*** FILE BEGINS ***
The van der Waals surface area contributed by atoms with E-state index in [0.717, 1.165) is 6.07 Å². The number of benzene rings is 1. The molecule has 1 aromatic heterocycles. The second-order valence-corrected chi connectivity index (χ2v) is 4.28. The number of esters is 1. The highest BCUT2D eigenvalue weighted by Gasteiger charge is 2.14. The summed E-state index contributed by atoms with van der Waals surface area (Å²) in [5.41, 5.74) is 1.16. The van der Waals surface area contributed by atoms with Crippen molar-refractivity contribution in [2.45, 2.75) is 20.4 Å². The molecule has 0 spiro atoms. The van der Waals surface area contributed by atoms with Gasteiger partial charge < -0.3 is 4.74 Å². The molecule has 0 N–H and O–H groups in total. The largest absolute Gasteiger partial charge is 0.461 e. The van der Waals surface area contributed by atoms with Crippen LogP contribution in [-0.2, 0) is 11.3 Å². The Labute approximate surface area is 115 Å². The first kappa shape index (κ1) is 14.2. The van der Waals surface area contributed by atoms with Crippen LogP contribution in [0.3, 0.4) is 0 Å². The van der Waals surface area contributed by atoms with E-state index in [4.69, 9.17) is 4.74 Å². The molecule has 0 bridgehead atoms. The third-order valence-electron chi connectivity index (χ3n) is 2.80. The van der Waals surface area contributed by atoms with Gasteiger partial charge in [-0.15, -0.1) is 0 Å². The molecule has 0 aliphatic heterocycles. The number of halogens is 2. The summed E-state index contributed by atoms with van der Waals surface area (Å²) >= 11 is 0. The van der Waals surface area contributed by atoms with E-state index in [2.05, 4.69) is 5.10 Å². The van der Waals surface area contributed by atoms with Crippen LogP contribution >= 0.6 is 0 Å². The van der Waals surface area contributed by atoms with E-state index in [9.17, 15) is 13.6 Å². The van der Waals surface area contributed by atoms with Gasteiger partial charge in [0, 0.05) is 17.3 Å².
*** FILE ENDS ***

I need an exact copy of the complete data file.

The van der Waals surface area contributed by atoms with E-state index in [0.717, 1.165) is 6.07 Å². The number of benzene rings is 1. The molecule has 1 aromatic heterocycles. The second-order valence-corrected chi connectivity index (χ2v) is 4.28. The number of esters is 1. The highest BCUT2D eigenvalue weighted by Gasteiger charge is 2.14. The summed E-state index contributed by atoms with van der Waals surface area (Å²) in [5.41, 5.74) is 1.16. The van der Waals surface area contributed by atoms with Crippen molar-refractivity contribution in [2.45, 2.75) is 20.4 Å². The molecule has 0 spiro atoms. The van der Waals surface area contributed by atoms with Gasteiger partial charge < -0.3 is 4.74 Å². The molecule has 0 N–H and O–H groups in total. The largest absolute Gasteiger partial charge is 0.461 e. The van der Waals surface area contributed by atoms with Crippen LogP contribution in [-0.2, 0) is 11.3 Å². The Labute approximate surface area is 115 Å². The first kappa shape index (κ1) is 14.2. The van der Waals surface area contributed by atoms with Crippen LogP contribution in [0.3, 0.4) is 0 Å². The van der Waals surface area contributed by atoms with E-state index in [4.69, 9.17) is 4.74 Å². The molecule has 0 bridgehead atoms. The third-order valence-electron chi connectivity index (χ3n) is 2.80. The van der Waals surface area contributed by atoms with Gasteiger partial charge in [-0.15, -0.1) is 0 Å². The molecule has 0 aliphatic heterocycles. The number of halogens is 2. The summed E-state index contributed by atoms with van der Waals surface area (Å²) >= 11 is 0. The van der Waals surface area contributed by atoms with E-state index in [2.05, 4.69) is 5.10 Å². The van der Waals surface area contributed by atoms with Crippen LogP contribution >= 0.6 is 0 Å². The van der Waals surface area contributed by atoms with E-state index in [9.17, 15) is 13.6 Å². The van der Waals surface area contributed by atoms with Gasteiger partial charge in [0, 0.05) is 17.3 Å².